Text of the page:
functional bicycles from as far back as the 1930s know that to be true - at least in theory. However, in practice garbage dumps throughout the country are full of discarded bikes. Countless abandoned bicycles rust away locked to urban fixtures until the city removes them. New bicycles are churned out by factories every day as old ones become junk. The bicycle's resistance to obsolescence is a heavily stressed selling point in today's green-hued marketing... and yet reality does not reflect that. When I am asked how I feel about that contradiction, it is not easy to respond without ruffling feathers.
Looking at bicycles that are rusting away abandoned, I notice a trend: It is not the oldest bicycles that are being treated as junk. In fact most of the bikes are relatively modern. The factors they have in common are awkward construction, crude workmanship, low-quality components, and a certain overall genericness that just seems to make them impersonal and unloveable. These are mostly bicycles from big box stores, or lower-end models from popular manufacturers sold at dedicated bike shops. The truth is that even when new these objects do not look "timeless" to me. They look cheap and destined for the dump within several years - seemingly by design. So when I am asked why I do not promote "more accessible" (mass-produced, lower-end, lower-priced) bicycles, that is why. I sincerely feel that the vast majority of those bikes are designed to be bought on a whim (why not? they are affordable!) and be discarded shortly thereafter.
Bicycles that are produced thoughtfully and with care cost more, because they are more costly to make, and there is just no way around this reality. But it is not such a bad thing if we perceive a bicycle as special and expensive. When an object is meaningful to us and takes time to save up for, we value it more. Even if the bicycle ultimately does not work out (or even if we lose interest in cycling altogether), we will be unlikely to discard or abandon it. Instead we will sell it or pass it on to somebody else - just as with any other valuable, well-made object that we no longer need or want. I think that I have a pretty good idea which of the bicycles marketed today will end up in the garbage dump 5 years from now, and which will be cherished and ridden, even if not by the original owner. The latter is the kind I want to promote and the former is the kind I do not.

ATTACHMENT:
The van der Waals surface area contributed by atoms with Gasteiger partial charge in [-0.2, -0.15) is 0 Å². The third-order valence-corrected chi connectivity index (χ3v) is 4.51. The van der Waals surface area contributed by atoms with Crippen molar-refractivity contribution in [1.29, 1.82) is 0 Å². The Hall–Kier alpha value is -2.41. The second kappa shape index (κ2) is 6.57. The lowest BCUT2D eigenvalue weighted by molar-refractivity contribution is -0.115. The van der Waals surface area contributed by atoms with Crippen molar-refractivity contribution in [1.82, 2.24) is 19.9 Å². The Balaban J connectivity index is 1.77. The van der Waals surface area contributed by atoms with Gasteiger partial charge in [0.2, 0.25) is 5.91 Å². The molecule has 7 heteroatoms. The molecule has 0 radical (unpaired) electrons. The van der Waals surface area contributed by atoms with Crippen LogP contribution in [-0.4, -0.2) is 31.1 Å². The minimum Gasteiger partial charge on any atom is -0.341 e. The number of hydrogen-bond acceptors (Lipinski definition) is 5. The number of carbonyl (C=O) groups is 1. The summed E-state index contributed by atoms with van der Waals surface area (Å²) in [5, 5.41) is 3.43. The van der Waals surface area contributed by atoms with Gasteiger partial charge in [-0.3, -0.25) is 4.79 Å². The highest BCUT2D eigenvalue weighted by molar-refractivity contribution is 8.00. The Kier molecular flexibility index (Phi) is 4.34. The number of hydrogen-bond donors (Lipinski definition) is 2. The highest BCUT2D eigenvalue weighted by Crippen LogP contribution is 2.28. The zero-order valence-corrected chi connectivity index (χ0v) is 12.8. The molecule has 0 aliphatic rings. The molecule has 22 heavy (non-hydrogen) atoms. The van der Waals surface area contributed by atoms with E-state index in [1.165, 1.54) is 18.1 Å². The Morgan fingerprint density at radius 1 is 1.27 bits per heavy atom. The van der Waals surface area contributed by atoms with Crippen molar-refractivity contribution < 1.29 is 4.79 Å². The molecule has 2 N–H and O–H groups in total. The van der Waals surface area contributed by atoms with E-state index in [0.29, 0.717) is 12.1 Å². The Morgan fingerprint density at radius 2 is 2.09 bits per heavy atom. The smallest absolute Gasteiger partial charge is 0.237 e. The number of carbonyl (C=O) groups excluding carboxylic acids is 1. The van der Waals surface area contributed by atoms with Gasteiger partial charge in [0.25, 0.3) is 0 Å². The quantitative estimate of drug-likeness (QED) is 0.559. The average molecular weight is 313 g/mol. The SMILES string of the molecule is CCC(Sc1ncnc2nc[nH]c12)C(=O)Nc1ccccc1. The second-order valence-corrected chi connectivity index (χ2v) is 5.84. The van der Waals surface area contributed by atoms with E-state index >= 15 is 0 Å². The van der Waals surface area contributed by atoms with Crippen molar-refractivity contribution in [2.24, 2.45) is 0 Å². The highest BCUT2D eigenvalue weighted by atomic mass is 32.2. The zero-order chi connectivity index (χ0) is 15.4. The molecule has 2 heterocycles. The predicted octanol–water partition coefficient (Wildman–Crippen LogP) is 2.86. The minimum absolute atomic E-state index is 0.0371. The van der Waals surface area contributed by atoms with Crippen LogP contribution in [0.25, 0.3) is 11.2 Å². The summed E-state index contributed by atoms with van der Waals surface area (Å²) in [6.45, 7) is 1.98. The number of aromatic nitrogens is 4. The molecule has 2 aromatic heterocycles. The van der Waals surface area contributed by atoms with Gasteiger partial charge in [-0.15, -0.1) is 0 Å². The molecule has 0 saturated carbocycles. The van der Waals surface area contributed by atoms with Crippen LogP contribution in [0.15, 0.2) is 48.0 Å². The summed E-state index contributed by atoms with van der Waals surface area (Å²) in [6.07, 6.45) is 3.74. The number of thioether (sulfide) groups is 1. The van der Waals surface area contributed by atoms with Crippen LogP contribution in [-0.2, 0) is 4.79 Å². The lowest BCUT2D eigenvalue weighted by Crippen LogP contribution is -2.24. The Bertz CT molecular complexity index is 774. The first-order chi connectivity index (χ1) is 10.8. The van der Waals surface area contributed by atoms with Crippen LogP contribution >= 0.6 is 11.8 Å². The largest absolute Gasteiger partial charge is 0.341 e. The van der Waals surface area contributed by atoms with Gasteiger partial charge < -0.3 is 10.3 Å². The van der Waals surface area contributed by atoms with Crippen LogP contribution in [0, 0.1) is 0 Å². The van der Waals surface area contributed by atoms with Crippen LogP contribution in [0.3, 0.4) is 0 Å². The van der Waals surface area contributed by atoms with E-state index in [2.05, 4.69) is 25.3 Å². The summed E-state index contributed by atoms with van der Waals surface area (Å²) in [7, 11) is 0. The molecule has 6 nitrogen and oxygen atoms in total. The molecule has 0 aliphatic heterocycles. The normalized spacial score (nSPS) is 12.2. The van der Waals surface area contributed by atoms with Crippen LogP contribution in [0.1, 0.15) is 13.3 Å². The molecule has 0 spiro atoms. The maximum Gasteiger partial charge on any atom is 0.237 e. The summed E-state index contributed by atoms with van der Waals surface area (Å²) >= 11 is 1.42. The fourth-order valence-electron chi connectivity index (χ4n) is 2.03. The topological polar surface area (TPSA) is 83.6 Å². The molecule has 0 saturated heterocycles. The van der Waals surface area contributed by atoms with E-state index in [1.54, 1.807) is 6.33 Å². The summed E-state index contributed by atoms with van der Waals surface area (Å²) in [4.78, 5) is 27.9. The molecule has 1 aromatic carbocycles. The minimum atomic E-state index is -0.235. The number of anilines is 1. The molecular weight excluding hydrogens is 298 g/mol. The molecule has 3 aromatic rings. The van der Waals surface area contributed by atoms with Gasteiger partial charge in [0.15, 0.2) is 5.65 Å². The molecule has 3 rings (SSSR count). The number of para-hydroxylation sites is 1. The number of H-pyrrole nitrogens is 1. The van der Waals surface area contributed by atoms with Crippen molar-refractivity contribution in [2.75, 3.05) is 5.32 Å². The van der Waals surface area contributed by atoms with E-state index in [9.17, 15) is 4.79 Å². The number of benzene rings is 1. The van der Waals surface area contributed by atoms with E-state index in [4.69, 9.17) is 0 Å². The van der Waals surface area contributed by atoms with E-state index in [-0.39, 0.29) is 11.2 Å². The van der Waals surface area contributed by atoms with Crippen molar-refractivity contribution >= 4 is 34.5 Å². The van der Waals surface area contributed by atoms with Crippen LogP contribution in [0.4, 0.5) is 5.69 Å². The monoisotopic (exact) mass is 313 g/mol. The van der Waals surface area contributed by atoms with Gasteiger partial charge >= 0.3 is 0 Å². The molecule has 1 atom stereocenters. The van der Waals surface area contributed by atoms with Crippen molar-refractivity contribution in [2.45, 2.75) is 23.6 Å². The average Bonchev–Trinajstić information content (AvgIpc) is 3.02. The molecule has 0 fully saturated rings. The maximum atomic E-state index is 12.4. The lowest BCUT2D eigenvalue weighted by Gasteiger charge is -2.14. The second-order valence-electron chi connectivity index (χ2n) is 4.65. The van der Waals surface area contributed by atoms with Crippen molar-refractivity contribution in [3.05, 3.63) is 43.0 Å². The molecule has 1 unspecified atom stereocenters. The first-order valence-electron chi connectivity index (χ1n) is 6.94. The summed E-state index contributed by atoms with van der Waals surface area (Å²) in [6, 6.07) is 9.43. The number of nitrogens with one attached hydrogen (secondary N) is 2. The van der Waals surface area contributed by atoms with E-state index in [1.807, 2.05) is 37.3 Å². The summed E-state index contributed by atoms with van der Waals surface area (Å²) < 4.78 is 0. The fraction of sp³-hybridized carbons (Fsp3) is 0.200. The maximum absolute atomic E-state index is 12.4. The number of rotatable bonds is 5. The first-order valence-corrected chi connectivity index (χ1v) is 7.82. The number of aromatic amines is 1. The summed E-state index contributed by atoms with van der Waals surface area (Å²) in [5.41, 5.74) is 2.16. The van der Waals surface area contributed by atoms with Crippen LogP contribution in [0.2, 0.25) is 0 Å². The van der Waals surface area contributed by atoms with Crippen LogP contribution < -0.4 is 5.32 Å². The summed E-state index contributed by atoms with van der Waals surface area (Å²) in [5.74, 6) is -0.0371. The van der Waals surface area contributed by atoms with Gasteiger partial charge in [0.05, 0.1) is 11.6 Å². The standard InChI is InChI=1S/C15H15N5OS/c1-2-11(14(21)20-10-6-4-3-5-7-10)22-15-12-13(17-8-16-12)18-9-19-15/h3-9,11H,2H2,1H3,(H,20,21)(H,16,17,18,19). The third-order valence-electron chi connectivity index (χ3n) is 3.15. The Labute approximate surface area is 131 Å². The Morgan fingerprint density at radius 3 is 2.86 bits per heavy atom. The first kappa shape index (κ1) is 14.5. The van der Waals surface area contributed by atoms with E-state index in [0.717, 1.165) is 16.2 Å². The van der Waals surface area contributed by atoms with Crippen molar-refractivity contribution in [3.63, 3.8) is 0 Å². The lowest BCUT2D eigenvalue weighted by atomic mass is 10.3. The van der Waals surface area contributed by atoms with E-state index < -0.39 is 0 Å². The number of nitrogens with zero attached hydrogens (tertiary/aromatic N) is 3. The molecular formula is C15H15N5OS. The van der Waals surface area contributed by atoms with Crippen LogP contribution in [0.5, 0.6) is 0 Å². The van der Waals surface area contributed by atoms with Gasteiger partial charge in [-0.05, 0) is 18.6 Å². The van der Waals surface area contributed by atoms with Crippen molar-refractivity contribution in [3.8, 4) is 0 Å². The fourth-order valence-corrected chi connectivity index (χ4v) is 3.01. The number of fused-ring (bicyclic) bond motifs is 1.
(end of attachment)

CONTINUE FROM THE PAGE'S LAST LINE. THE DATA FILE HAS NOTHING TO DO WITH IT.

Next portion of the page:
For the same reason, I am conflicted about the bike share programs that have been popping up in major cities. My enthusiasm for the idea of bike sharing is dampened by firsthand knowledge of what happens to many of these bikes, and how quickly it happens. I have seen large municipal pickup trucks in Vienna come by the CityBike stations on a regular basis and cart away dozens of damaged bikes, replacing them with new ones. The wastefulness of the Parisian Velib system has been well documented as well. The sad truth is that people do not treat well objects that do not belong to them. And as much as I don't want to rain on the bike share parade, I find this problem difficult to side-step. There have been grassroots initiatives to use second-hand bicycles for bike share programs, but as far as I know they have been consistently rejected.
Do you feel that the current trend for all things bicycle will just generate more waste down the line, or is that a cynical view? How do you feel about bike share and the various methods of bicycle production in relation to this question?